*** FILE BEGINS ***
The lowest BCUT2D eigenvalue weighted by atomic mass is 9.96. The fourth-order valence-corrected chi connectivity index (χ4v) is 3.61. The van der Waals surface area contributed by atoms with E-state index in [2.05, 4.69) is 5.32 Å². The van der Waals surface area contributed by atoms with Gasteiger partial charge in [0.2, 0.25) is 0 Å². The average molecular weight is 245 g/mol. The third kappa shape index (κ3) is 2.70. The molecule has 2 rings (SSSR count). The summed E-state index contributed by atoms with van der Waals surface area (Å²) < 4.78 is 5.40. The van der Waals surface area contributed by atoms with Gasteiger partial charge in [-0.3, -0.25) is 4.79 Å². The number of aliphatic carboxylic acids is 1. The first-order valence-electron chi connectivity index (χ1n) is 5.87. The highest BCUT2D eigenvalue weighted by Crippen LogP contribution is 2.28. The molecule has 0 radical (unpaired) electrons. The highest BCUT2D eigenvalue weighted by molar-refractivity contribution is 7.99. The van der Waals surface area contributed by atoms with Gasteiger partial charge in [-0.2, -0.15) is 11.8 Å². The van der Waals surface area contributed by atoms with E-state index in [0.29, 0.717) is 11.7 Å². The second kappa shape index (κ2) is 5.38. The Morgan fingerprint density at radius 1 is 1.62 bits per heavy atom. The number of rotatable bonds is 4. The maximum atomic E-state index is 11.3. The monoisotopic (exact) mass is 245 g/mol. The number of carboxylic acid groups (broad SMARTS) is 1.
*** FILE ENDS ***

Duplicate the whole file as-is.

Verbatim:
The lowest BCUT2D eigenvalue weighted by atomic mass is 9.96. The fourth-order valence-corrected chi connectivity index (χ4v) is 3.61. The van der Waals surface area contributed by atoms with E-state index in [2.05, 4.69) is 5.32 Å². The van der Waals surface area contributed by atoms with Gasteiger partial charge in [0.2, 0.25) is 0 Å². The average molecular weight is 245 g/mol. The third kappa shape index (κ3) is 2.70. The molecule has 2 rings (SSSR count). The summed E-state index contributed by atoms with van der Waals surface area (Å²) < 4.78 is 5.40. The van der Waals surface area contributed by atoms with Gasteiger partial charge in [-0.3, -0.25) is 4.79 Å². The number of aliphatic carboxylic acids is 1. The first-order valence-electron chi connectivity index (χ1n) is 5.87. The highest BCUT2D eigenvalue weighted by Crippen LogP contribution is 2.28. The molecule has 0 radical (unpaired) electrons. The highest BCUT2D eigenvalue weighted by molar-refractivity contribution is 7.99. The van der Waals surface area contributed by atoms with Gasteiger partial charge in [-0.2, -0.15) is 11.8 Å². The van der Waals surface area contributed by atoms with E-state index in [0.29, 0.717) is 11.7 Å². The second kappa shape index (κ2) is 5.38. The Morgan fingerprint density at radius 1 is 1.62 bits per heavy atom. The number of rotatable bonds is 4. The maximum atomic E-state index is 11.3. The monoisotopic (exact) mass is 245 g/mol. The number of carboxylic acid groups (broad SMARTS) is 1.